At Brith Sholem, we celebrate many of the Jewish holidays and festivals as a community. You’ll find descriptions of our typical observances below, along with links to sites with additional information about the holidays themselves.

The High Holidays–or Yamim Noraim (Days of Awe)–span the period beginning with Rosh Hashanah and ending with Yom Kippur. We typically celebrate Rosh Hashanah with services on Erev Rosh Hashanah, morning services on both the 1st and 2nd day of the holiday, a Tashlich observance, and a family service.  Yom Kippur begins with the evening service known as Kol Nidre.  During the day, we have morning services, a text study in the late afternoon, and a N’ilah (concluding) service. After sundown, we gather for a community Break-the-Fast. A list of food assignments for regular attendees is prepared in advance, but people are welcome to bring additional dairy potluck dishes.

Sukkot, or the Festival of Booths, is celebrated annually with the construction of a 3-sided sukkah whose roof consists of branches and leaves. We honor the harvest by waving the lulav and etrog and celebrate the holiday by dining in the sukkah. At Brith Sholem, we usually set up and decorate a sukkah at the home of one of our congregants and observe Shabbat during Sukkot with a potluck dinner in the sukkah.

On Simchat Torah,  we celebrate the annual cycle of reading of the Torah, connecting the ending and the beginning with a joyful Hakafah, where the traditional parade with the scroll seven times around the synagogue is enlivened with song and dance. We usually observe Simchat Torah during the Shabbat service for that week.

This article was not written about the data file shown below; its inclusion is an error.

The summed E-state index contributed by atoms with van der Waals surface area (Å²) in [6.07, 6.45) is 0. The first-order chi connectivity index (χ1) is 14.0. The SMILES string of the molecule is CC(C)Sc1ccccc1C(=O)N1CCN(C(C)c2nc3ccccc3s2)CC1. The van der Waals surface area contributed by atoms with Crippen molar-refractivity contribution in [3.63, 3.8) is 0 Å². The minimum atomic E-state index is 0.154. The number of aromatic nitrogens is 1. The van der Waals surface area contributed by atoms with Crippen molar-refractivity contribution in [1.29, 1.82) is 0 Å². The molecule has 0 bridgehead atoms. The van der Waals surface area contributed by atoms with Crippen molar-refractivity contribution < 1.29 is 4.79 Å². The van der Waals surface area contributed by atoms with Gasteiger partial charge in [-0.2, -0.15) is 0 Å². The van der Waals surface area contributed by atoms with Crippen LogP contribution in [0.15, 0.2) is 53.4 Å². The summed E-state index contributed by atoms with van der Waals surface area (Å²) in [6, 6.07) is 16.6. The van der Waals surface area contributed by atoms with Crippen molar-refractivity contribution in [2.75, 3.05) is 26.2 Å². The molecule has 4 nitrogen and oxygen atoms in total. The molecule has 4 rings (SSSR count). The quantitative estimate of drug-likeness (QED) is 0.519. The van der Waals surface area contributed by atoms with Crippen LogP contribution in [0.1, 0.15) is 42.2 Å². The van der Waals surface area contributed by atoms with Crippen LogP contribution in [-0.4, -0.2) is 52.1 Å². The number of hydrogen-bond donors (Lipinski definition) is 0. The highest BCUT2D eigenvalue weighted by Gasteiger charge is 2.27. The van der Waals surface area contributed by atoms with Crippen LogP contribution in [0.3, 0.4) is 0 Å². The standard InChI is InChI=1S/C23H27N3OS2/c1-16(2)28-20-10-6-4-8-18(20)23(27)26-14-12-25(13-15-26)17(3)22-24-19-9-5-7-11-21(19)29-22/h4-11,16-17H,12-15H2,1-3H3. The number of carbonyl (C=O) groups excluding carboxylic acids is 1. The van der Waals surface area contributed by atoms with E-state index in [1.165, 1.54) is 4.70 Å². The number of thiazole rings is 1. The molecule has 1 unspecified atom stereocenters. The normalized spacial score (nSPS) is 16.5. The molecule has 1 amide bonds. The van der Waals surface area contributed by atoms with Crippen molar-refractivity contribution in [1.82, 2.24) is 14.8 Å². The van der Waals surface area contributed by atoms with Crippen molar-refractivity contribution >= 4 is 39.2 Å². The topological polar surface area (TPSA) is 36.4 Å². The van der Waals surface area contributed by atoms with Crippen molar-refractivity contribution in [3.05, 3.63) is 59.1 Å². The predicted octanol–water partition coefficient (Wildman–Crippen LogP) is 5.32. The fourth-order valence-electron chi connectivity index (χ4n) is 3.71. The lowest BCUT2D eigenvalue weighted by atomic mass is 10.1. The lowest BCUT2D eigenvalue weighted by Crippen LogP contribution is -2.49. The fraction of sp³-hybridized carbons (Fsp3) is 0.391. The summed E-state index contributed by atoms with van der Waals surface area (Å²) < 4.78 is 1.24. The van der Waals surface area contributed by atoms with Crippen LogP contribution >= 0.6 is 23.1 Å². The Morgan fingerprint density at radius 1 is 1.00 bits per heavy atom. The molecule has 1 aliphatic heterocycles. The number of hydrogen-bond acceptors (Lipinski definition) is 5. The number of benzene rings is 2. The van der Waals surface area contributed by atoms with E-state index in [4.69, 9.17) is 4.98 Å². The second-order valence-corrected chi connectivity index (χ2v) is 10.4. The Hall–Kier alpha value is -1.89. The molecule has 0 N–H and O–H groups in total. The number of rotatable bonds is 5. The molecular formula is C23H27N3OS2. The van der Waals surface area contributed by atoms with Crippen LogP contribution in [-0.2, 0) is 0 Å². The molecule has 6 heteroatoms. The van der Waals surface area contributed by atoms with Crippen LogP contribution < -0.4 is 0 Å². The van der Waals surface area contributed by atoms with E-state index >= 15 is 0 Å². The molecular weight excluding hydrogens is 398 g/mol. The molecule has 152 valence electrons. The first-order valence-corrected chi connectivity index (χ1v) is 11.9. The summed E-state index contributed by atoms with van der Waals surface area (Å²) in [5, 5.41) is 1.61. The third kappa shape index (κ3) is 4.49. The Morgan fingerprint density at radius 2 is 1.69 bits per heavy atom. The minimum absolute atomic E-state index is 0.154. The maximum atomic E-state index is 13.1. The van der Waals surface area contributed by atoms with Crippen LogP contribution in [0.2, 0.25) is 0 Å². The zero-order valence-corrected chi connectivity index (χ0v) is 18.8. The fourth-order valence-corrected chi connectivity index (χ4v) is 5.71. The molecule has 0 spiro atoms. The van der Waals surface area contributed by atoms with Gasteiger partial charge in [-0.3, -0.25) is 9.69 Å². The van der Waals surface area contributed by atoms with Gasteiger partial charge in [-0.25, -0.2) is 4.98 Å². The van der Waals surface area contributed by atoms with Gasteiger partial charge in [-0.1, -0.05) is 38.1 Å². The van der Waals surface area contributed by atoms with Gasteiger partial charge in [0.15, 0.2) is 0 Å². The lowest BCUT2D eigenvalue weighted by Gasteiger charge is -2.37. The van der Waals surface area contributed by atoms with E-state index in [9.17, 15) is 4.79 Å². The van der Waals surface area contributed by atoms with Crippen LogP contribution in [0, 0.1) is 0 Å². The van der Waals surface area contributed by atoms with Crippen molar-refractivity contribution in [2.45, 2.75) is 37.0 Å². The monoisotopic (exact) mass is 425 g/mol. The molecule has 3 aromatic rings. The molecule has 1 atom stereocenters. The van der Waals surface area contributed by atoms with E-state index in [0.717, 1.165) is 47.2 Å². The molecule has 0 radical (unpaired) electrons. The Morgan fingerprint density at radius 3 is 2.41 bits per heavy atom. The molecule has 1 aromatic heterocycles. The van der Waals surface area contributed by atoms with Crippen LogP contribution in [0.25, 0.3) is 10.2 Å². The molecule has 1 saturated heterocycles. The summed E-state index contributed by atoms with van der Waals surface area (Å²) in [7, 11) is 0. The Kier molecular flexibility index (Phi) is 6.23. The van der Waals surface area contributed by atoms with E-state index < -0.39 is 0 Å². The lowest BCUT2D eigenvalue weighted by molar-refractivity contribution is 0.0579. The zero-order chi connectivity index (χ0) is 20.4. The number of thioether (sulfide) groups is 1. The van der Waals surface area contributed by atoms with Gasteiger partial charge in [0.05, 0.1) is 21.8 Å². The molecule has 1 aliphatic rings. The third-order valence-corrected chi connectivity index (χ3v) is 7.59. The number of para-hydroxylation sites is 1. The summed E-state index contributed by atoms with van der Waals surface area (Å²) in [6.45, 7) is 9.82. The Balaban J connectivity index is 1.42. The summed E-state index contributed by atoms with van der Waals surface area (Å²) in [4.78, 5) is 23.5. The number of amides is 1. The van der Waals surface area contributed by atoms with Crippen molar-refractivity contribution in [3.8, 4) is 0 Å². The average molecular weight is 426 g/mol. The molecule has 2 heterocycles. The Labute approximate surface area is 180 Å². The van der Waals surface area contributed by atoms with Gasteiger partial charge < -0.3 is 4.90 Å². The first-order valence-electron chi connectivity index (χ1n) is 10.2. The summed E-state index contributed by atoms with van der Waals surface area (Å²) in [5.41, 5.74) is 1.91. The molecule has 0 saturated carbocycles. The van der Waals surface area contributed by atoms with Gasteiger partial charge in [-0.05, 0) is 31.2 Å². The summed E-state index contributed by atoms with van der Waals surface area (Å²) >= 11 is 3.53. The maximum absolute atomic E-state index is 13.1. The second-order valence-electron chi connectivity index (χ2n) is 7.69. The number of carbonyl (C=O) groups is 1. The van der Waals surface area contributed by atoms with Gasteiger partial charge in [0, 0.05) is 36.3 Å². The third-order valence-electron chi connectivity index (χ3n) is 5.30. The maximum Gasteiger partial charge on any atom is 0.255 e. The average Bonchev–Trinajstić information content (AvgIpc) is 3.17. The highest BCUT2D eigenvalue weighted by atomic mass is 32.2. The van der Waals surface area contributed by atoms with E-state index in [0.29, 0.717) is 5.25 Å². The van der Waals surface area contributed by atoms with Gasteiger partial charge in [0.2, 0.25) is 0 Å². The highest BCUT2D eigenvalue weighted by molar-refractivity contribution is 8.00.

Chanukah, the Festival of Lights, is largely celebrated at home, but the Brith Sholem community usually celebrates the holiday with a party with games and activities for the children as well as a group kindling of the lights on our menorahs (hanukkiot) and a potluck meal featuring latkes.

Tu B’Shevat,  the New Year of Trees, is often celebrated with a seder with readings and tastings of several foods (often featuring those that grow in Israel) in honor of the cycle of the seasons.

On Purim, we celebrate the survival of the Jews in Persia due to the heroism of Esther and Mordechai. Brith Sholem’s Purim celebration always involves crazy costumes, lots of hamantaschen, a Purim spiel with lots of noisemaking, and the reading of the megillah (the Book of Esther).

Pesach (Passover) is celebrated with a seder at home or together with other members of the Brith Sholem community. The seder provides us with the opportunity to remember the redemption of the Children of Israel from Egyptian bondage with traditional songs, prayers, and readings, as well as discussions that bring new meaning to old rituals each and every year. Symbolic foods– including matzo, eggs, parsley, bitter herbs, and charoset–are central in the observance. We often celebrate with a community seder on the second night of Pesach.

Please consult the calendar of events for specifics on Brith Sholem’s observances of the holidays (dates, locations, etc.)